Someone I know is in a relationship impacted by abuse, what should I do?

THE VICTIM

Pain comes from witnessing someone we care about being abused. Pain also comes from witnessing someone we care about being the Alleged Perpetrator. And pain comes from not knowing how to help either the victim or the victimizer. This pain constitutes Vicarious Trauma, a form of trauma that comes from being a helpless witness to other’s trauma and not knowing how to intervene or, if knowing, not being able to.

Children, who see one parent abuse another or one of their siblings, are in this life-altering position of being vicariously traumatized, even if they themselves are never directly harmed. The survivor guilt that accompanies Vicarious Trauma can last a lifetime. These pages are intended to give some basic steps so that you can move from helpless to helpful, from being traumatized yourself via someone else’s trauma to finding a path of healing.

If you initiate your own private intervention with a friend or family member who is being abused, you may not receive the welcome you expect. In fact, you may be warned away with a variety of responses:

  • Nothing’s wrong
  • I can handle it myself
  • You’re going to make this worse
  • There’s no way out

It’s easy to become discouraged by this, especially if you fear that your help might actually not be considered helpful. Leading abuse expert Lundy Bancroft (2002) says, “Empowerment and recovery for an abused woman can be a long process; the urge to find fault in her interferes with your ability to help her and ultimately colludes with the Alleged Perpetrator or with secondary abuse.”

We suggest using our healing model as your guide.

THE VICTIMIZER

You are the front line. You have a better chance of turning around an Alleged Perpetrator’s attitude than anyone else: his partner, a therapist, Alleged Perpetrator program, the courts, individually or all put together. You are the hardest ones to resist or discredit. He may easily dismiss the others on the list with a wave of his hand, or the charm of his smile, but when a loved one, other than the abused, steps in and confronts him, he is likely to experience some uncertainty for the first time (see Bancroft, 2002, p. 376). He might then be willing to listen.

But you are on shaky ground. He is still in Image Management Mode, so he will need to keep his world intact, including maintaining your view of him. To do this:

  • He may admit partial confessions to deflect attention away from the severity of his actions; he may give a litany of harsh criticisms about his victim and her treatment of him. These may have snippets of truth but are riddled with deception and distortion, none of which actually justify any form or level of abuse.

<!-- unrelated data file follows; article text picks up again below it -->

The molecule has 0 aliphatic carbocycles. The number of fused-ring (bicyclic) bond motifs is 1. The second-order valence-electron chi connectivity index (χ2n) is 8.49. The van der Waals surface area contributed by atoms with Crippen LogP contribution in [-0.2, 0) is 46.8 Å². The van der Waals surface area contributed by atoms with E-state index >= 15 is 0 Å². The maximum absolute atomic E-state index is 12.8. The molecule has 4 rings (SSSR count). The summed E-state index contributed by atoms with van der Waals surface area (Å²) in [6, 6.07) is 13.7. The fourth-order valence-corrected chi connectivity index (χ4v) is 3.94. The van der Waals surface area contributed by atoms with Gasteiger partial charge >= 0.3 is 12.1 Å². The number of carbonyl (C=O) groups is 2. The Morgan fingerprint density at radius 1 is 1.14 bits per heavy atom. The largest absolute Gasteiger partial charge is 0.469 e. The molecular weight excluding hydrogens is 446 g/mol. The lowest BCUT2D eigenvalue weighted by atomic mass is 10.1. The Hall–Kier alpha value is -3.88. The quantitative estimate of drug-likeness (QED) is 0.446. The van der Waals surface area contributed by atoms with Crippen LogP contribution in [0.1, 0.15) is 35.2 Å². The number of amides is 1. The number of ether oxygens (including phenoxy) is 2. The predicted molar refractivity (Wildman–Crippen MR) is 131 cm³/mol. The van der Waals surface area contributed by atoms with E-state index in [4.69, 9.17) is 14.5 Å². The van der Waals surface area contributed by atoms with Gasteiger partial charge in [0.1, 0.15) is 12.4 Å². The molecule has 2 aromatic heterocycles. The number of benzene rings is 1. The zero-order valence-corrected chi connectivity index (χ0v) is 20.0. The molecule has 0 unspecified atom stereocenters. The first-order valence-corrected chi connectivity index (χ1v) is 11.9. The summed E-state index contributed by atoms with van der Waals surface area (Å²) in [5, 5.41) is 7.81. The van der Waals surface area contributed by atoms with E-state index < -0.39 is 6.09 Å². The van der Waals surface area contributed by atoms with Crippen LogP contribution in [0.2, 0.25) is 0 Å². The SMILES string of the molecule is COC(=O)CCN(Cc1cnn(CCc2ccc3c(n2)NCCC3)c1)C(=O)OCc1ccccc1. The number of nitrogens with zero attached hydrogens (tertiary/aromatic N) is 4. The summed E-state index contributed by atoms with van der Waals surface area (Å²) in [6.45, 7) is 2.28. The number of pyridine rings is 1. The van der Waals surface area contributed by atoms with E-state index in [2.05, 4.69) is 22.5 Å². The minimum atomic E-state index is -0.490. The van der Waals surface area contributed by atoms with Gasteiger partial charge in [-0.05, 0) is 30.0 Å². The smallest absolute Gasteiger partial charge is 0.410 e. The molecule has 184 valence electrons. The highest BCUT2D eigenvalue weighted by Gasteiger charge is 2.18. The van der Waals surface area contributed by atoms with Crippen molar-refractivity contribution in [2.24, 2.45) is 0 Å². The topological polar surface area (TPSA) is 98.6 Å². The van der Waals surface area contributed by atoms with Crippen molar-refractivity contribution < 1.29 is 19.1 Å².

• He may state and even believe he is the one who is being abused, because as the victim gains the ability to become more of an individual and gain her voice, he may feel traumatized because she is threatening his worldview and the role she has played in his life.
  • He may begin to fold you into the problem, even verbally abusing you via criticism, ridicule, denial, or placating. Keep affirming your willingness to listen, but be willing to confront as well.

Remember: Abuse is always a choice, never a mistake, and it is never the victim’s fault.  Between 2 and 10 percent of victims lie about abuse, whereas the majority of victimizers lie about their actions. The two pillars that abuse stands on are: 1) image management and 2) the avoidance of accountability and responsibility.

****Our gift and responsibility when we are aware that abuse is occurring is to use our voices and our words to confront the abuse of the victimizer, even if a loved one or friend, instead of using our voices and words to confront and accuse the victim.  Abuse is its own category in various protocols because a professional or layperson’s fundamental charge is to Do No Harm.  In holding with this idea, you must always be willing to hear what the victim can speak, while holding her confidentiality.  But in contrast, you must be able to share in transparent ways perpetrations of the Alleged Perpetrator the victim to support her reality testing and forward actions.

For our guidelines on how to approach and help a victimizer, follow our Accountability Model.